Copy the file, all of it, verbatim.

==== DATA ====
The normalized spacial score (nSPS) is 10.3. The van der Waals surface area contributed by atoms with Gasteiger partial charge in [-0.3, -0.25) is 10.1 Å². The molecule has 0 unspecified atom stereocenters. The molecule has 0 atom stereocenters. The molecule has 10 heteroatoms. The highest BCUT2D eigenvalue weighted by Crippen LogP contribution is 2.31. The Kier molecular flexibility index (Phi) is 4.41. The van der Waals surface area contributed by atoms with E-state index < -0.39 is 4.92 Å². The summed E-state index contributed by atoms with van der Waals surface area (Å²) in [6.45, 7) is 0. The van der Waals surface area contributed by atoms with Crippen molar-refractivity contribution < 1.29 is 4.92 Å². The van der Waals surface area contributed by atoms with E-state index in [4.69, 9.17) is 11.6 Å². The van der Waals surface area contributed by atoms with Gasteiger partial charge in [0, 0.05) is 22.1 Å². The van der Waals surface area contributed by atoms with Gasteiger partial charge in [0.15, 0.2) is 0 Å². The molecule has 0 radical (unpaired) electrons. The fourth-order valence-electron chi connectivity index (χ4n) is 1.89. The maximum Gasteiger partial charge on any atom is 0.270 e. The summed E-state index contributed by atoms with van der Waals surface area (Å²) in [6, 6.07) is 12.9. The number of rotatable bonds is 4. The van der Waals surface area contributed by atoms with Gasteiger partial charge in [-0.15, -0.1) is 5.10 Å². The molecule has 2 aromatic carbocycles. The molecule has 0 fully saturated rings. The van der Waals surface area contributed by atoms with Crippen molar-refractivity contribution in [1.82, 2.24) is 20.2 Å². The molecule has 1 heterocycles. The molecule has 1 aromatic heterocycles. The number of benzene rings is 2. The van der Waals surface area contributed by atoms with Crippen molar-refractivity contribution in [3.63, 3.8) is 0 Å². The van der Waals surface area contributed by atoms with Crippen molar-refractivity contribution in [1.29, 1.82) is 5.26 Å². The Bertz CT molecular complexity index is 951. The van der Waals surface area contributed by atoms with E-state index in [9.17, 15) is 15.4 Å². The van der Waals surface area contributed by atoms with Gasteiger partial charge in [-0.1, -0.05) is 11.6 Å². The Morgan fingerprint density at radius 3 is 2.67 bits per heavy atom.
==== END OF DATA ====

The normalized spacial score (nSPS) is 10.3. The van der Waals surface area contributed by atoms with Gasteiger partial charge in [-0.3, -0.25) is 10.1 Å². The molecule has 0 unspecified atom stereocenters. The molecule has 0 atom stereocenters. The molecule has 10 heteroatoms. The highest BCUT2D eigenvalue weighted by Crippen LogP contribution is 2.31. The Kier molecular flexibility index (Phi) is 4.41. The van der Waals surface area contributed by atoms with E-state index < -0.39 is 4.92 Å². The summed E-state index contributed by atoms with van der Waals surface area (Å²) in [6.45, 7) is 0. The van der Waals surface area contributed by atoms with Crippen molar-refractivity contribution < 1.29 is 4.92 Å². The van der Waals surface area contributed by atoms with E-state index in [4.69, 9.17) is 11.6 Å². The van der Waals surface area contributed by atoms with Gasteiger partial charge in [0, 0.05) is 22.1 Å². The van der Waals surface area contributed by atoms with Gasteiger partial charge in [0.15, 0.2) is 0 Å². The molecule has 0 radical (unpaired) electrons. The fourth-order valence-electron chi connectivity index (χ4n) is 1.89. The maximum Gasteiger partial charge on any atom is 0.270 e. The summed E-state index contributed by atoms with van der Waals surface area (Å²) in [6, 6.07) is 12.9. The number of rotatable bonds is 4. The van der Waals surface area contributed by atoms with Gasteiger partial charge in [-0.15, -0.1) is 5.10 Å². The molecule has 2 aromatic carbocycles. The molecule has 0 fully saturated rings. The van der Waals surface area contributed by atoms with Crippen molar-refractivity contribution in [1.82, 2.24) is 20.2 Å². The molecule has 1 heterocycles. The molecule has 1 aromatic heterocycles. The number of benzene rings is 2. The van der Waals surface area contributed by atoms with Crippen molar-refractivity contribution in [3.63, 3.8) is 0 Å². The van der Waals surface area contributed by atoms with Crippen molar-refractivity contribution in [1.29, 1.82) is 5.26 Å². The Bertz CT molecular complexity index is 951. The van der Waals surface area contributed by atoms with E-state index in [9.17, 15) is 15.4 Å². The van der Waals surface area contributed by atoms with Gasteiger partial charge in [-0.1, -0.05) is 11.6 Å². The Morgan fingerprint density at radius 3 is 2.67 bits per heavy atom.